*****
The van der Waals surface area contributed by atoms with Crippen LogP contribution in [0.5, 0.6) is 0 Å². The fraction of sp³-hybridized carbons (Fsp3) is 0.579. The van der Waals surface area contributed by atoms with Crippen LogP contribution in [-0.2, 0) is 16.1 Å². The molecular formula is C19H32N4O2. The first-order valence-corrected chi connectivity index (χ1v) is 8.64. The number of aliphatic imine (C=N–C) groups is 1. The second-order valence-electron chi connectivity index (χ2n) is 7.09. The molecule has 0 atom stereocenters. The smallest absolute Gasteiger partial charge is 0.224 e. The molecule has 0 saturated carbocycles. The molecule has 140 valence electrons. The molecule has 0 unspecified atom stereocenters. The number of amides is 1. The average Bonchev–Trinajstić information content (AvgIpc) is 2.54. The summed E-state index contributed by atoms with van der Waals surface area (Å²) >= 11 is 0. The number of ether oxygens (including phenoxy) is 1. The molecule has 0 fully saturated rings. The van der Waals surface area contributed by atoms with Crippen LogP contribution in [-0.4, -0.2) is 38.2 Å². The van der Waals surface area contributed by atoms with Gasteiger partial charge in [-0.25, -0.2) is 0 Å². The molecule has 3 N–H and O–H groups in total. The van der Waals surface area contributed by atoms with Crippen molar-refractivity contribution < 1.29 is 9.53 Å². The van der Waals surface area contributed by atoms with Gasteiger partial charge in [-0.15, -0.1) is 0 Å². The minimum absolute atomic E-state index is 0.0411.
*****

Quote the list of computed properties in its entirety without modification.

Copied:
The van der Waals surface area contributed by atoms with Crippen LogP contribution in [0.5, 0.6) is 0 Å². The fraction of sp³-hybridized carbons (Fsp3) is 0.579. The van der Waals surface area contributed by atoms with Crippen LogP contribution in [-0.2, 0) is 16.1 Å². The molecular formula is C19H32N4O2. The first-order valence-corrected chi connectivity index (χ1v) is 8.64. The number of aliphatic imine (C=N–C) groups is 1. The second-order valence-electron chi connectivity index (χ2n) is 7.09. The molecule has 0 atom stereocenters. The smallest absolute Gasteiger partial charge is 0.224 e. The molecule has 0 saturated carbocycles. The molecule has 140 valence electrons. The molecule has 0 unspecified atom stereocenters. The number of amides is 1. The average Bonchev–Trinajstić information content (AvgIpc) is 2.54. The summed E-state index contributed by atoms with van der Waals surface area (Å²) >= 11 is 0. The number of ether oxygens (including phenoxy) is 1. The molecule has 0 fully saturated rings. The van der Waals surface area contributed by atoms with Crippen LogP contribution in [-0.4, -0.2) is 38.2 Å². The van der Waals surface area contributed by atoms with Gasteiger partial charge in [-0.25, -0.2) is 0 Å². The molecule has 3 N–H and O–H groups in total. The van der Waals surface area contributed by atoms with Crippen molar-refractivity contribution < 1.29 is 9.53 Å². The van der Waals surface area contributed by atoms with Gasteiger partial charge in [-0.15, -0.1) is 0 Å². The minimum absolute atomic E-state index is 0.0411.